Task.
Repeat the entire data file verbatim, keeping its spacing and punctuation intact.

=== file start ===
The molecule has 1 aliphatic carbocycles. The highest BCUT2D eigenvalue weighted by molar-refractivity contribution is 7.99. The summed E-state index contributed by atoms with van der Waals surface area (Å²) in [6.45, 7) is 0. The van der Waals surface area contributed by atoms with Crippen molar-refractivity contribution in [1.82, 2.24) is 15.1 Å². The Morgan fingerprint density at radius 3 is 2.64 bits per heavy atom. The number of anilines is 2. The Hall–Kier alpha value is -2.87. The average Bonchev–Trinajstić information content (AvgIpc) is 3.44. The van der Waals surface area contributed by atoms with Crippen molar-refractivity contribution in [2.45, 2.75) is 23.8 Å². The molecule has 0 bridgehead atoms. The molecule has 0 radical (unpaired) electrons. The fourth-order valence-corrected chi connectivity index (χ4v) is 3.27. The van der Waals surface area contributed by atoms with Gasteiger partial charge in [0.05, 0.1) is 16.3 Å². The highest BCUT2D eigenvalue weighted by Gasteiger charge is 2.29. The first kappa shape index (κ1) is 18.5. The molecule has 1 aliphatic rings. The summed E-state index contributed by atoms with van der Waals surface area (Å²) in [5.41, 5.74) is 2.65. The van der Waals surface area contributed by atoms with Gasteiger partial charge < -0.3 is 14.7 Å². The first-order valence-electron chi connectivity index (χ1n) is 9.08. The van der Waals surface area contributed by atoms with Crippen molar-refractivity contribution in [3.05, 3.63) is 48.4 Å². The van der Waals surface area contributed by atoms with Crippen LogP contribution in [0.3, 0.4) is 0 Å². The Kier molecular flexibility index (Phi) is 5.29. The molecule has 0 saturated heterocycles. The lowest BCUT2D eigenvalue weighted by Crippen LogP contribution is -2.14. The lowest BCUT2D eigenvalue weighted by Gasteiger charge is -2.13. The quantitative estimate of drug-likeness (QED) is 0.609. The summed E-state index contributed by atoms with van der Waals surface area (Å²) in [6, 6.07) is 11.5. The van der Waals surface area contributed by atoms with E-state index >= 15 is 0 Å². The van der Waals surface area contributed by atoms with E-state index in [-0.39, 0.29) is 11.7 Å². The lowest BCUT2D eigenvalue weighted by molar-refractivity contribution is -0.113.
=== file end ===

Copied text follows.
The molecule has 1 aliphatic carbocycles. The highest BCUT2D eigenvalue weighted by molar-refractivity contribution is 7.99. The summed E-state index contributed by atoms with van der Waals surface area (Å²) in [6.45, 7) is 0. The van der Waals surface area contributed by atoms with Crippen molar-refractivity contribution in [1.82, 2.24) is 15.1 Å². The Morgan fingerprint density at radius 3 is 2.64 bits per heavy atom. The number of anilines is 2. The Hall–Kier alpha value is -2.87. The average Bonchev–Trinajstić information content (AvgIpc) is 3.44. The van der Waals surface area contributed by atoms with Crippen molar-refractivity contribution in [2.45, 2.75) is 23.8 Å². The molecule has 0 bridgehead atoms. The molecule has 0 radical (unpaired) electrons. The fourth-order valence-corrected chi connectivity index (χ4v) is 3.27. The van der Waals surface area contributed by atoms with Gasteiger partial charge in [0.05, 0.1) is 16.3 Å². The highest BCUT2D eigenvalue weighted by Gasteiger charge is 2.29. The first kappa shape index (κ1) is 18.5. The molecule has 1 aliphatic rings. The summed E-state index contributed by atoms with van der Waals surface area (Å²) in [5.41, 5.74) is 2.65. The van der Waals surface area contributed by atoms with Gasteiger partial charge < -0.3 is 14.7 Å². The first-order valence-electron chi connectivity index (χ1n) is 9.08. The van der Waals surface area contributed by atoms with Crippen molar-refractivity contribution in [3.05, 3.63) is 48.4 Å². The van der Waals surface area contributed by atoms with Crippen LogP contribution in [0.3, 0.4) is 0 Å². The Kier molecular flexibility index (Phi) is 5.29. The molecule has 0 saturated heterocycles. The lowest BCUT2D eigenvalue weighted by Crippen LogP contribution is -2.14. The lowest BCUT2D eigenvalue weighted by Gasteiger charge is -2.13. The quantitative estimate of drug-likeness (QED) is 0.609. The summed E-state index contributed by atoms with van der Waals surface area (Å²) in [6, 6.07) is 11.5. The van der Waals surface area contributed by atoms with E-state index >= 15 is 0 Å². The van der Waals surface area contributed by atoms with E-state index in [-0.39, 0.29) is 11.7 Å². The lowest BCUT2D eigenvalue weighted by molar-refractivity contribution is -0.113.